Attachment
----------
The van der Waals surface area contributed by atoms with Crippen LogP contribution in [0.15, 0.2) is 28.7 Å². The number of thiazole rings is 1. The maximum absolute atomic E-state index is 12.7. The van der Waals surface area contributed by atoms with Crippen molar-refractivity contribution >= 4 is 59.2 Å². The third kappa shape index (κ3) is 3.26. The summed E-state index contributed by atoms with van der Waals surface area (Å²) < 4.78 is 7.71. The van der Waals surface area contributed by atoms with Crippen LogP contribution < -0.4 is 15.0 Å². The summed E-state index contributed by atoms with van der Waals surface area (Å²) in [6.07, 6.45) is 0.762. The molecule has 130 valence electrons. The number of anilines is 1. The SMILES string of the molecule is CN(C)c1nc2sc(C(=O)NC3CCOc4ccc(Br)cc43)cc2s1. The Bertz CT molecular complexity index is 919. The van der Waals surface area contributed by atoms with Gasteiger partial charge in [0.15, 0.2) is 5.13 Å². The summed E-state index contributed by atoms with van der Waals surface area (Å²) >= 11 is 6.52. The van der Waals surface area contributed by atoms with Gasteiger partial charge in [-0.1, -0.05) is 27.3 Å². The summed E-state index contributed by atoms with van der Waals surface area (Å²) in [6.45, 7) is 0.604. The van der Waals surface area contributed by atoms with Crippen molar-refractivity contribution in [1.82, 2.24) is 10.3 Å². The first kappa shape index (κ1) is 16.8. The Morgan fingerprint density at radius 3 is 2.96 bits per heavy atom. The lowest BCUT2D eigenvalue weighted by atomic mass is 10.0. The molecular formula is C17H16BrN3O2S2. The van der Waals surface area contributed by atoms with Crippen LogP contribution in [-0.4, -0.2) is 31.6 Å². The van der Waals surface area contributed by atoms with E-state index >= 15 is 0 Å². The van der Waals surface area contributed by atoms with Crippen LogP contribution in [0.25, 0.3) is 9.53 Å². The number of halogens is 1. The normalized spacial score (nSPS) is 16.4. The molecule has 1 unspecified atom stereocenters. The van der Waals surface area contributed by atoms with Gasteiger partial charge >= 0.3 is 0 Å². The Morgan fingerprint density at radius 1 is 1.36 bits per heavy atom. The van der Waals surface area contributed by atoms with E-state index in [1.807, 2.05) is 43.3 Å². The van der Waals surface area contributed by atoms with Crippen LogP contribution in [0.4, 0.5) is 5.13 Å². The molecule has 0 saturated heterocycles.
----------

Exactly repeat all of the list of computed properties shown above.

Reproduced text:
The van der Waals surface area contributed by atoms with Crippen LogP contribution in [0.15, 0.2) is 28.7 Å². The number of thiazole rings is 1. The maximum absolute atomic E-state index is 12.7. The van der Waals surface area contributed by atoms with Crippen molar-refractivity contribution >= 4 is 59.2 Å². The third kappa shape index (κ3) is 3.26. The summed E-state index contributed by atoms with van der Waals surface area (Å²) < 4.78 is 7.71. The van der Waals surface area contributed by atoms with Crippen LogP contribution < -0.4 is 15.0 Å². The summed E-state index contributed by atoms with van der Waals surface area (Å²) in [6.07, 6.45) is 0.762. The molecule has 130 valence electrons. The number of anilines is 1. The SMILES string of the molecule is CN(C)c1nc2sc(C(=O)NC3CCOc4ccc(Br)cc43)cc2s1. The Bertz CT molecular complexity index is 919. The van der Waals surface area contributed by atoms with Gasteiger partial charge in [0.15, 0.2) is 5.13 Å². The summed E-state index contributed by atoms with van der Waals surface area (Å²) >= 11 is 6.52. The van der Waals surface area contributed by atoms with Gasteiger partial charge in [-0.1, -0.05) is 27.3 Å². The summed E-state index contributed by atoms with van der Waals surface area (Å²) in [6.45, 7) is 0.604. The van der Waals surface area contributed by atoms with Crippen molar-refractivity contribution in [1.82, 2.24) is 10.3 Å². The first kappa shape index (κ1) is 16.8. The Morgan fingerprint density at radius 3 is 2.96 bits per heavy atom. The lowest BCUT2D eigenvalue weighted by atomic mass is 10.0. The molecular formula is C17H16BrN3O2S2. The van der Waals surface area contributed by atoms with Crippen LogP contribution in [-0.4, -0.2) is 31.6 Å². The van der Waals surface area contributed by atoms with E-state index >= 15 is 0 Å². The van der Waals surface area contributed by atoms with Crippen LogP contribution in [0.25, 0.3) is 9.53 Å². The number of halogens is 1. The normalized spacial score (nSPS) is 16.4. The molecule has 1 unspecified atom stereocenters. The van der Waals surface area contributed by atoms with Gasteiger partial charge >= 0.3 is 0 Å². The Morgan fingerprint density at radius 1 is 1.36 bits per heavy atom. The van der Waals surface area contributed by atoms with E-state index in [1.807, 2.05) is 43.3 Å². The van der Waals surface area contributed by atoms with Crippen LogP contribution in [0.4, 0.5) is 5.13 Å². The molecule has 0 saturated heterocycles.